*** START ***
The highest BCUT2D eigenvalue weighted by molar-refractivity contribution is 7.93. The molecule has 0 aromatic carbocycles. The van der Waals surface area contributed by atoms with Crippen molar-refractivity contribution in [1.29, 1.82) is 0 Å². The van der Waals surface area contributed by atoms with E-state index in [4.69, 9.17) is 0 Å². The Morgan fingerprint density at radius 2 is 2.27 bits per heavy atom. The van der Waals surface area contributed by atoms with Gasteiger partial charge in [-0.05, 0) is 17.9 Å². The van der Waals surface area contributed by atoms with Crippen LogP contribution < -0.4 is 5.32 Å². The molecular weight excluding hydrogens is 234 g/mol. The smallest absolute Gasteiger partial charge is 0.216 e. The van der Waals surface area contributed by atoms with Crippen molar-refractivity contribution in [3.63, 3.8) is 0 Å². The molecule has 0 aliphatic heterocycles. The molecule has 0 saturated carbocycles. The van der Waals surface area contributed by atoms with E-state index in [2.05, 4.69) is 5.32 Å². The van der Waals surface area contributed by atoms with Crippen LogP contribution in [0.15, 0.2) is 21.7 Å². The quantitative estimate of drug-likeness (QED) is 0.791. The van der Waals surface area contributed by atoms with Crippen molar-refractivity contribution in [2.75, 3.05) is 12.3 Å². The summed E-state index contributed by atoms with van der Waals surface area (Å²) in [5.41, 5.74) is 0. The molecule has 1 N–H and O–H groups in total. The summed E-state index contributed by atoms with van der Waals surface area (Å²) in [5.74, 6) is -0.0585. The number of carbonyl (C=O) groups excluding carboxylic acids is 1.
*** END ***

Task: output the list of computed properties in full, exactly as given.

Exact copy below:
The highest BCUT2D eigenvalue weighted by molar-refractivity contribution is 7.93. The molecule has 0 aromatic carbocycles. The van der Waals surface area contributed by atoms with Crippen molar-refractivity contribution in [1.29, 1.82) is 0 Å². The van der Waals surface area contributed by atoms with E-state index in [4.69, 9.17) is 0 Å². The Morgan fingerprint density at radius 2 is 2.27 bits per heavy atom. The van der Waals surface area contributed by atoms with Gasteiger partial charge in [-0.05, 0) is 17.9 Å². The van der Waals surface area contributed by atoms with Crippen LogP contribution < -0.4 is 5.32 Å². The molecular weight excluding hydrogens is 234 g/mol. The smallest absolute Gasteiger partial charge is 0.216 e. The van der Waals surface area contributed by atoms with Crippen molar-refractivity contribution in [3.63, 3.8) is 0 Å². The molecule has 0 aliphatic heterocycles. The molecule has 0 saturated carbocycles. The van der Waals surface area contributed by atoms with E-state index in [2.05, 4.69) is 5.32 Å². The van der Waals surface area contributed by atoms with Crippen LogP contribution in [0.15, 0.2) is 21.7 Å². The quantitative estimate of drug-likeness (QED) is 0.791. The van der Waals surface area contributed by atoms with Crippen molar-refractivity contribution in [2.75, 3.05) is 12.3 Å². The summed E-state index contributed by atoms with van der Waals surface area (Å²) in [5.41, 5.74) is 0. The molecule has 1 N–H and O–H groups in total. The summed E-state index contributed by atoms with van der Waals surface area (Å²) in [5.74, 6) is -0.0585. The number of carbonyl (C=O) groups excluding carboxylic acids is 1.